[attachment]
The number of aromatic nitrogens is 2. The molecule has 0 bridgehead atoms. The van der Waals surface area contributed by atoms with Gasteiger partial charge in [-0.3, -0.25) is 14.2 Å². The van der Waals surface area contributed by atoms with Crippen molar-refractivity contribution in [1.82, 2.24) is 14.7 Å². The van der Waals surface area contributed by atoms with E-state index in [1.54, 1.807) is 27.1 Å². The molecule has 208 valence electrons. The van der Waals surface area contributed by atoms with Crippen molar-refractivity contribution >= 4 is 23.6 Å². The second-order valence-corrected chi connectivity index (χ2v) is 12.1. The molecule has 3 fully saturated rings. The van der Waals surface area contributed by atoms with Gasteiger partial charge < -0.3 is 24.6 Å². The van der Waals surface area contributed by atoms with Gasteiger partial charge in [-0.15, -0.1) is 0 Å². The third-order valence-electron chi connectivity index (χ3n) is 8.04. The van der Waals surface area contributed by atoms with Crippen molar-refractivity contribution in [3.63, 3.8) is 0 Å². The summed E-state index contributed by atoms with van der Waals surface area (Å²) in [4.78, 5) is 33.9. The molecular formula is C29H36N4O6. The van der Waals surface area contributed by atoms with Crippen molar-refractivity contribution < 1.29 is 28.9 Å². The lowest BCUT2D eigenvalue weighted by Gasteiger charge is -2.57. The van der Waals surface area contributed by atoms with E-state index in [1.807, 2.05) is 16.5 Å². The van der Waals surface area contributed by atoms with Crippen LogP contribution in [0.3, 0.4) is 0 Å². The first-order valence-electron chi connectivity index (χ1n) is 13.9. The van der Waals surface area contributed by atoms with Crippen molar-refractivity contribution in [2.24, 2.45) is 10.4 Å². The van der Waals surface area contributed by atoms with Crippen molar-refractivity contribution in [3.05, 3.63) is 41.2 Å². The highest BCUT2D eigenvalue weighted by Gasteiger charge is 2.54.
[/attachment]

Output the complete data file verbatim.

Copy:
The number of aromatic nitrogens is 2. The molecule has 0 bridgehead atoms. The van der Waals surface area contributed by atoms with Gasteiger partial charge in [-0.3, -0.25) is 14.2 Å². The van der Waals surface area contributed by atoms with Crippen molar-refractivity contribution in [1.82, 2.24) is 14.7 Å². The van der Waals surface area contributed by atoms with E-state index in [1.54, 1.807) is 27.1 Å². The molecule has 208 valence electrons. The van der Waals surface area contributed by atoms with Crippen molar-refractivity contribution >= 4 is 23.6 Å². The second-order valence-corrected chi connectivity index (χ2v) is 12.1. The molecule has 3 fully saturated rings. The van der Waals surface area contributed by atoms with Gasteiger partial charge < -0.3 is 24.6 Å². The van der Waals surface area contributed by atoms with Gasteiger partial charge in [-0.15, -0.1) is 0 Å². The third-order valence-electron chi connectivity index (χ3n) is 8.04. The van der Waals surface area contributed by atoms with Crippen molar-refractivity contribution in [3.63, 3.8) is 0 Å². The summed E-state index contributed by atoms with van der Waals surface area (Å²) in [4.78, 5) is 33.9. The molecular formula is C29H36N4O6. The van der Waals surface area contributed by atoms with Crippen molar-refractivity contribution < 1.29 is 28.9 Å². The lowest BCUT2D eigenvalue weighted by Gasteiger charge is -2.57. The van der Waals surface area contributed by atoms with E-state index in [1.807, 2.05) is 16.5 Å². The van der Waals surface area contributed by atoms with Crippen LogP contribution in [0.3, 0.4) is 0 Å². The first-order valence-electron chi connectivity index (χ1n) is 13.9. The van der Waals surface area contributed by atoms with Crippen molar-refractivity contribution in [2.24, 2.45) is 10.4 Å². The van der Waals surface area contributed by atoms with Crippen molar-refractivity contribution in [3.05, 3.63) is 41.2 Å². The highest BCUT2D eigenvalue weighted by Gasteiger charge is 2.54.